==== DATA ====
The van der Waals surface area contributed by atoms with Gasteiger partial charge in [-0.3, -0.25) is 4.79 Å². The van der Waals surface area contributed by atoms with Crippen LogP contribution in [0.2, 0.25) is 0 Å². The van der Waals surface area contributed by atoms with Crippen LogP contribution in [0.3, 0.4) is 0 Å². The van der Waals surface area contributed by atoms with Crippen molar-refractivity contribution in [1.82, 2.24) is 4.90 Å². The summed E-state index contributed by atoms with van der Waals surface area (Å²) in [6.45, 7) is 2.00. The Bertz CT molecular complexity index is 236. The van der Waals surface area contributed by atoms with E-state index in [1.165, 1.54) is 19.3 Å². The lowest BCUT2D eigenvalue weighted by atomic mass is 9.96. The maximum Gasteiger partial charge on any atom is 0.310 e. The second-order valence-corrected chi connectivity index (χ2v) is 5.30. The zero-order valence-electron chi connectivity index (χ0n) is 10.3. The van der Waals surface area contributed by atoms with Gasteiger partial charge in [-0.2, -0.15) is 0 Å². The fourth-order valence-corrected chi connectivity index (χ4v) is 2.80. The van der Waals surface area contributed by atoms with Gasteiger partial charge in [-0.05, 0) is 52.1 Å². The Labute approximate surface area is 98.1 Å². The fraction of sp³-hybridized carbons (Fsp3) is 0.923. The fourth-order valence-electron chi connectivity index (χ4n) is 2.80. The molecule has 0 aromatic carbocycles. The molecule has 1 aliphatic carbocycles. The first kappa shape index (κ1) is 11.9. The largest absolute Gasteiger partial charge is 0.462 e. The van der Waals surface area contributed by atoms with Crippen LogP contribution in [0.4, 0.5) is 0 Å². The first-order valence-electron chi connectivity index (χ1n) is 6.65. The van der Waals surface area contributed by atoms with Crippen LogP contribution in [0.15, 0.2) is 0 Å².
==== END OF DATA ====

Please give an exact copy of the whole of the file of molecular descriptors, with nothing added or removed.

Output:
The van der Waals surface area contributed by atoms with Gasteiger partial charge in [-0.3, -0.25) is 4.79 Å². The van der Waals surface area contributed by atoms with Crippen LogP contribution in [0.2, 0.25) is 0 Å². The van der Waals surface area contributed by atoms with Crippen LogP contribution in [0.3, 0.4) is 0 Å². The van der Waals surface area contributed by atoms with Crippen molar-refractivity contribution in [1.82, 2.24) is 4.90 Å². The summed E-state index contributed by atoms with van der Waals surface area (Å²) in [6.45, 7) is 2.00. The Bertz CT molecular complexity index is 236. The van der Waals surface area contributed by atoms with E-state index in [1.165, 1.54) is 19.3 Å². The lowest BCUT2D eigenvalue weighted by atomic mass is 9.96. The maximum Gasteiger partial charge on any atom is 0.310 e. The second-order valence-corrected chi connectivity index (χ2v) is 5.30. The zero-order valence-electron chi connectivity index (χ0n) is 10.3. The van der Waals surface area contributed by atoms with Gasteiger partial charge in [-0.2, -0.15) is 0 Å². The fourth-order valence-corrected chi connectivity index (χ4v) is 2.80. The van der Waals surface area contributed by atoms with Gasteiger partial charge in [-0.05, 0) is 52.1 Å². The Labute approximate surface area is 98.1 Å². The fraction of sp³-hybridized carbons (Fsp3) is 0.923. The fourth-order valence-electron chi connectivity index (χ4n) is 2.80. The molecule has 0 aromatic carbocycles. The molecule has 1 aliphatic carbocycles. The first kappa shape index (κ1) is 11.9. The largest absolute Gasteiger partial charge is 0.462 e. The van der Waals surface area contributed by atoms with Crippen LogP contribution in [0.4, 0.5) is 0 Å². The first-order valence-electron chi connectivity index (χ1n) is 6.65. The van der Waals surface area contributed by atoms with Crippen LogP contribution in [0.15, 0.2) is 0 Å².